For high-performance computing, error-correcting code (ECC) memory is an essential requirement. Here's how it works and why it helps.
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Despite the fact that computer memory ultimately only has to store binary information (ones and zeros), it doesn't do so infallibly. Hardware faults can result in the incorrect digit being recorded. It's also thought that radiation may play a role in random errors, especially with increased density in memory, though this is still a subject of ongoing research.
Those (relatively rare) errors might be acceptable on cheaper desktop computers and laptops -- repeated crashing because of memory problems is annoying, but modern OSes have a number of mechanisms that can help minimise that kind of impact.
However, on higher performance workstations, tolerance for errors is usually lower. After all, if someone is designing a bridge, you don't want the stress factors to be rendered inaccurate because of a memory fault. In finance applications, a tiny error can easily be magnified because of the scale of the figures involved.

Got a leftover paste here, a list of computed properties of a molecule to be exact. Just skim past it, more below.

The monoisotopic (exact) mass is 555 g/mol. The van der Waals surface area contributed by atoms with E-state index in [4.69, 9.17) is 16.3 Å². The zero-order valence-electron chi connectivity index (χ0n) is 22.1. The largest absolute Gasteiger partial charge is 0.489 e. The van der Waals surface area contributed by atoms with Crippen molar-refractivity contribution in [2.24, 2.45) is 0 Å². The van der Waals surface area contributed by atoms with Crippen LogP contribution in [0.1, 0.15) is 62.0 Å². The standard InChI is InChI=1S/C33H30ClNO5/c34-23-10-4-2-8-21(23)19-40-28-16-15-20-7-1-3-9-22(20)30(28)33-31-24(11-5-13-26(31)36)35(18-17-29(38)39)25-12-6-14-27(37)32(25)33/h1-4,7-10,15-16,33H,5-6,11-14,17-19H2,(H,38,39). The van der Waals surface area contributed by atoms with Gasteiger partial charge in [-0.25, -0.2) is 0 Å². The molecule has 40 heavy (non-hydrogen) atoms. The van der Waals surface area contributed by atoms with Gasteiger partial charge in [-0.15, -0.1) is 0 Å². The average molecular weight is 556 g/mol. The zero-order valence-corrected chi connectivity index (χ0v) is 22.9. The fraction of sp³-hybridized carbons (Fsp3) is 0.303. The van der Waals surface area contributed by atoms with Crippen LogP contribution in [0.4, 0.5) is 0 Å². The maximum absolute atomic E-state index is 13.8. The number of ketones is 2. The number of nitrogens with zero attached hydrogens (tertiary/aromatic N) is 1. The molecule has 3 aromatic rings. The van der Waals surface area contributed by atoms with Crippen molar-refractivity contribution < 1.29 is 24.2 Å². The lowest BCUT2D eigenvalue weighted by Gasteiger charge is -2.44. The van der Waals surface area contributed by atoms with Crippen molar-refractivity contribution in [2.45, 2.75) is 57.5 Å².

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ECC memory deals with this issue in a simple but effective way: it uses an extra parity bit to tell if data has been altered during the write process.
This isn't a new concept -- using parity as a means of checking data accuracy is a technique that predates the advent of the personal computer in the early 1980s. However, most general-purpose PCs didn't implement this approach because it makes for a more expensive approach.
Because workstations aren't such a price-sensitive market, implementing ECC to check for and correct simple data errors is a worthwhile investment. Indeed, for any workstation-class machine, it's one of the most basic requirements. As well as detecting basic errors, ECC can also make it more apparent if a memory component is developing systemic failure.
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